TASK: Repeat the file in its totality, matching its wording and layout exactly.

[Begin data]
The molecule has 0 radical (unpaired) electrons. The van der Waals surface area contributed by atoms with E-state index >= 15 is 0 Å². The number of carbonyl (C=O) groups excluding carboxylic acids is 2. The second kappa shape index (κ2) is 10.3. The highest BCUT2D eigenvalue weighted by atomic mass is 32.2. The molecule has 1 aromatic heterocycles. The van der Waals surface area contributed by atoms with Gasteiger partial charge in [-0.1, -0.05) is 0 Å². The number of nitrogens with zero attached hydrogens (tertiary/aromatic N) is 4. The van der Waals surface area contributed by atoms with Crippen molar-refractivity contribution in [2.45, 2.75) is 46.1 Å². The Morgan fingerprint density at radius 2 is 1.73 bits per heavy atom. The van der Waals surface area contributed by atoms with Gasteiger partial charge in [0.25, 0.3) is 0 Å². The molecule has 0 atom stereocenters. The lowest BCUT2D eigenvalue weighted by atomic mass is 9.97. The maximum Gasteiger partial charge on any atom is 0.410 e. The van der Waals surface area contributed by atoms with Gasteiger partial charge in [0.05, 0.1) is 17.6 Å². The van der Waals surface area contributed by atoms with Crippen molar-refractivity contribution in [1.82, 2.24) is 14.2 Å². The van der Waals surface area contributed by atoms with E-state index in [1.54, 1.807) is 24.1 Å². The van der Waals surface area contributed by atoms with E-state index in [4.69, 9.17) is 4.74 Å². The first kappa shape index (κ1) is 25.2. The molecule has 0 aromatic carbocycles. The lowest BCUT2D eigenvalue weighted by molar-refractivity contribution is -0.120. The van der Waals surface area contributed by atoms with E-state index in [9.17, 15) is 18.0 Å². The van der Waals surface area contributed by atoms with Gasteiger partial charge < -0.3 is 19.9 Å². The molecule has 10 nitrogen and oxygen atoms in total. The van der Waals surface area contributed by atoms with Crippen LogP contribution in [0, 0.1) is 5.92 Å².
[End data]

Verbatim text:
The molecule has 0 radical (unpaired) electrons. The van der Waals surface area contributed by atoms with E-state index >= 15 is 0 Å². The number of carbonyl (C=O) groups excluding carboxylic acids is 2. The second kappa shape index (κ2) is 10.3. The highest BCUT2D eigenvalue weighted by atomic mass is 32.2. The molecule has 1 aromatic heterocycles. The van der Waals surface area contributed by atoms with Gasteiger partial charge in [-0.1, -0.05) is 0 Å². The number of nitrogens with zero attached hydrogens (tertiary/aromatic N) is 4. The van der Waals surface area contributed by atoms with Crippen molar-refractivity contribution in [2.45, 2.75) is 46.1 Å². The Morgan fingerprint density at radius 2 is 1.73 bits per heavy atom. The van der Waals surface area contributed by atoms with Gasteiger partial charge in [0.25, 0.3) is 0 Å². The molecule has 0 atom stereocenters. The lowest BCUT2D eigenvalue weighted by atomic mass is 9.97. The maximum Gasteiger partial charge on any atom is 0.410 e. The van der Waals surface area contributed by atoms with Gasteiger partial charge in [0.05, 0.1) is 17.6 Å². The van der Waals surface area contributed by atoms with Crippen molar-refractivity contribution in [1.82, 2.24) is 14.2 Å². The van der Waals surface area contributed by atoms with E-state index in [1.54, 1.807) is 24.1 Å². The van der Waals surface area contributed by atoms with E-state index in [4.69, 9.17) is 4.74 Å². The first kappa shape index (κ1) is 25.2. The molecule has 0 aromatic carbocycles. The lowest BCUT2D eigenvalue weighted by molar-refractivity contribution is -0.120. The van der Waals surface area contributed by atoms with E-state index in [9.17, 15) is 18.0 Å². The van der Waals surface area contributed by atoms with Gasteiger partial charge < -0.3 is 19.9 Å². The molecule has 10 nitrogen and oxygen atoms in total. The van der Waals surface area contributed by atoms with Crippen LogP contribution in [0, 0.1) is 5.92 Å².